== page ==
9 MARKET STRUCTURE AND INSIDER TRADING 9 Remark 3.1. First, note that A is positive. Second, if Z is a centered normal random variable ( Z = 0), there is no need, as in JM, for a compensation scheme to satisfy the second order condition. Indeed, if Z = 0, then A = 0. Hence, in this case, by Proposition 1, a linear equilibrium exists and is symmetric, in the sense that the two insiders have the same trading orders. It should be pointed out that the effect of the compensation scheme is to center the manager s (random) profit function around 0, this is also the case of the insider in JM. This has the effect of aligning the objective of the shareholder and the manager. However, there is no need for a compensation scheme for the owner since the owner has no effect on the output decision of the firm. Thus, the random profit function of the owner is centered at the mean Z, as is the case without production e.g., in Kyle. So when Z = 0, both the profit functions of the manager and the owner are centered around zero, the mean of Z, and there is no need for a compensation to the manager. Lemma 4 provides several interesting and important insights. First, as in Kyle but not JM, µ 0 is different from zero. This is due to the presence of competition in the stock sector, which changes the form of the price function. Second, recall that in Kyle, the price is uninformative and equal to the mean value of the asset if and only if the total order flow is zero. This result is due to the fact that the order flow has a zero mean. In contrast, in our model and like JM, the price is uninformative and equal to the mean value of the asset if the two signals are different from zero and equal to some constants. These constants are calculated in Proposition 2. In other words, as in JM the two signals convey information even when they are zero. This was not noted by JM. In both our model and in JM, the mean of the order flow is not equal to zero. Proposition 2. The price of the stock is uninformative, that is p = v, if Z + ε = Z and R = A Z µ 2 Proof: Since we deal with linear price, it is straightforward to prove this result. The next proposition presents the unique equilibrium of the model. Proposition 3. A linear equilibrium exists. The equilibrium is unique and characterized by the following values of X 1, X 2, y and P. (i) y = (a+µ 1b) 2b, (ii) X 1 (z) = (a by)(y µ 1)z 3µ 2 (iii) X 2 (z) = (a by)(y µ 1)z 3µ 0 3µ 2 (iv) X = X 1 + X 2 = 2(a by)(y µ 1)z 3µ 0 3µ 2 (v) P (q, R) = µ 0 + µ 1 q + µ 2 R, (vi) µ 0 = A = (a by)(y µ 1) 3 Z,

10 10 WASSIM DAHER AND LEONARD J. MIRMAN (vii) µ 1 = a b k, (viii) µ 2 = a2 σ ε (1 k) 3 k where k = 2 = 3 2a 2 σεσ 4 z 3bσ U bσ u(σ, z+6σ 2 ε) 2 2 σ 2 Z (σ 2 Z +6σ2 ε), µ 1 (0, a b ) and µ 2 > Comparative Statics In this section, we present several comparisons between the results of our model and the results of JM. Note that these comparisons highlight the effects of a change in the market stucture on the real and financial sectors as well as the decisions of the insiders Equilibrium variables and coefficients. In this paragraph we compare the coefficients and the variables of the unique equilibrium of Proposition 3 to those of JM. Note that the notation jm refers to the JM model. We, then have the following results, Lemma 5. Comparing our result to JM, we have, (i) µ jm 0 = 0 < µ 0, (ii) µ 1 < µ jm { 1, µ2 > µ jm (iii) 2, when σ2 ε is small relative to σz 2, µ 2 < µ jm 2, otherwise, (iv) y < y jm, (v) X 1 < X jm. Proof: Recall that µ jm 0 = 0 which is less than µ 0 (by Lemma 3 and the fact that Z is positive). Comparing µ jm aσz 1 = 2 b(σz 2 +4σ2 ε) with µ 1 given in Lemma 3, it follows that µ 1 < µ jm 1. A similar comparison between µ jm 2 and µ 2 results in (iii). Note that from Proposition 3, it follows that, y = (a + µ 1b) and y jm (a + µjm 1 = b). 2b 2b It is clear that both real outputs have the same expressions but by (ii) of this Lemma we get the result. For (v), substituting for y, µ 1 and µ 2 from Proposition 3 into the expression for X 1 yields 2σU (14) X 1 (z) = z 2σ Z which is less than the trading strategy of the monopolist in JM, where, (15) X jm (z) = σ U σ Z z, P Z a.s. Lemma 6. Comparing the Owner s trading strategy and the compensation scheme to JM, we have,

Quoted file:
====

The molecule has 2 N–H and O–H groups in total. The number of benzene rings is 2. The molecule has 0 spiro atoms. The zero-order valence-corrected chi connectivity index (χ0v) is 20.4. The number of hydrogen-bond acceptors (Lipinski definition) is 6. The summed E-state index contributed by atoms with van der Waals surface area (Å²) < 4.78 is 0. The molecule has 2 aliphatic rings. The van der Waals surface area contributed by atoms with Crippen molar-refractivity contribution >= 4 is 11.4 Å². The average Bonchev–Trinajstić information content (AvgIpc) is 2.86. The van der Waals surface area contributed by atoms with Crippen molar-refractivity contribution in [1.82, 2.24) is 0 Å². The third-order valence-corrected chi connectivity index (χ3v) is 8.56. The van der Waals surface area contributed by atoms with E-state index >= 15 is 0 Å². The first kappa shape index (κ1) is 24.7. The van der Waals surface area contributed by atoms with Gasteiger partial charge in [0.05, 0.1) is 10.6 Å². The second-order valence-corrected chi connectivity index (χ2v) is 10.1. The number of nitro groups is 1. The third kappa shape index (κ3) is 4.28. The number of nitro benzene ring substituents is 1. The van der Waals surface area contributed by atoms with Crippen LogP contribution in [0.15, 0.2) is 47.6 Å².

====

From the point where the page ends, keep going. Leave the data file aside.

14 14 WASSIM DAHER AND LEONARD J. MIRMAN greater than µ 1. Hence, from the expression of the compensation schemes we can infer that the compensation in JM is less than in this paper. Remark 4.1. First, if we compare our stock price s coefficients µ 1 and µ 2 in JMC, we find that µ 1 takes the same value in both models. Indeed, compare equation (37) in the appendix to the expression of µ 1 in Proposition 2, Section 3 in JMC (after correcting this expression). In these two models, both the structure of the coefficient µ 1 as well as the output of the two firms differ. These differences cancel each other and, thus, the two models yield the same µ 1. Second, note that the compensation scheme of the manager in our model is always greater than JMC. Indeed, recall the expressions of the compensation scheme in JMC, A c = (a bµc 1 )2 Z, 18b where the superscript c denotes Cournot. Comparing A c and A, since the two models have the same µ 1, we infer that the compensation of the manager under the competition in the real sector is always less than in our model. Next, we analyze the effects of the demand parameters (a and b) on the equilibrium stock pricing rule, real output and the trading of each insider. Proposition 4. The effect of the demand parameters on the equilibrium outcome, is, (i) The coefficient µ 0 changes with demand parameters if and only if a2 b changes. (ii) The coefficients µ 1 and µ 2 vary positively with a and negatively with b. (iii) Real output varies positively with a and negatively with b. (iv) Manager and owner s trading are independents from a and b. (v) Stock price changes if and only if a2 b changes. Proof: (i), (ii), (iii) follow from the expression of µ 0, µ 1, µ 2 and y stated in Proposition 3. The result in (iv) follows from the expressions of X 1 and X 2 presented in (14) and (16). Finally, substituting the expressions of µ 0, µ 1 and µ 2 on the expression of equilibrium stock price and using the fact that q = Z + ε and R = X 1 + X 2 + U we obtain the result in (v). The general properties of the stock pricing function are the same as in JM Informativeness of stock price. In this section we examine the extent to which the stock price reveals information. This issue was originally studied by Kyle (1985) as well as Rochet and Vila (1994). They found that the stock price reveals exactly half of the inside information, regardless of the parameter values of the model. Moreover, recall that in Kyle s model with more than one informed trader, the amount of information revealed increases in the number of traders, 3 but is still a constant and is independent of the parameter values of the model. This independence result, is due to the fact that the insider has only one option, i.e., either to buy or sell stock. In particular, the insider(s) in these 3 In fact for two traders the amount of information revealed is exactly 2. See Tighe (1989). 3